The 62-year-old says he is an Air Force veteran who has served in operations Desert Storm, Iraqi Freedom and Enduring Freedom, and he has toured in Saudi Arabia, Turkey and Qatar. He said Biden would make an excellent commander in chief because he listens and takes advice. Of course, it doesn’t hurt that he has already served in the White House as former President Barack Obama’s VP. If Stevenson had it his way, he’d choose former Georgia state Rep. Stacey Abrams as Biden’s running mate.
Climate change and health care are his top priorities in this election. A few years ago, Stevenson started Genesis Energy Development, which provides solar energy alternatives for electronic devices. He hopes to work with historically Black colleges across the country to install his charging stations.
Health care reform is personal to him. He said without Obamacare, his daughter would not have received the medical attention she needed.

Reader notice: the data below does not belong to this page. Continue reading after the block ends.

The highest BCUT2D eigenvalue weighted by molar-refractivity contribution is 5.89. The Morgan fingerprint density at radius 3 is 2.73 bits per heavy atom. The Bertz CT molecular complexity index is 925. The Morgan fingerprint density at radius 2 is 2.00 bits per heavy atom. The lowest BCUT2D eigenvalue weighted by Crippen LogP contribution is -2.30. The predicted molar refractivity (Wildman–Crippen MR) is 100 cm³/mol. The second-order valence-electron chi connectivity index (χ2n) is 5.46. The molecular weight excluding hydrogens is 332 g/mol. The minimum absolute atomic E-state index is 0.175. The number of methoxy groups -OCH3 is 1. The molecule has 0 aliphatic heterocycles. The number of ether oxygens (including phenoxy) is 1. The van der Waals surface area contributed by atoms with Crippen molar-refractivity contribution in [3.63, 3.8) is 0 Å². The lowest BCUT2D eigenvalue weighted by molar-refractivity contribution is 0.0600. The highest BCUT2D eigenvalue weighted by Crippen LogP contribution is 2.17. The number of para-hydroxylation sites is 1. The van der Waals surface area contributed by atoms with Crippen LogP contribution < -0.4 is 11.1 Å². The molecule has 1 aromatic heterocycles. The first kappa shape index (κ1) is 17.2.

“If it wasn’t for Obamacare, we would probably have a million-dollar health care bill or more,” Stevenson said.
He wants the candidates to talk about how they will address insurance companies’ policies on pre-existing conditions. He has been licensed in insurance for the past 30 years and hated telling clients that their premiums were going to skyrocket because they had diabetes.
Stevenson’s office is located on the campus of Benedict College, and he said he is constantly making sure students are registered to vote. He graduated from South Carolina State University, a historically Black college in Orangeburg, and learned the importance of political activism through an African politics class he took in the 1970s. He is looking forward to hearing about how the candidates plan to support historically Black colleges and universities with more funding. In January, for example, Biden launched an outreach program on HBCU campuses across the country to get more support from younger Black voters.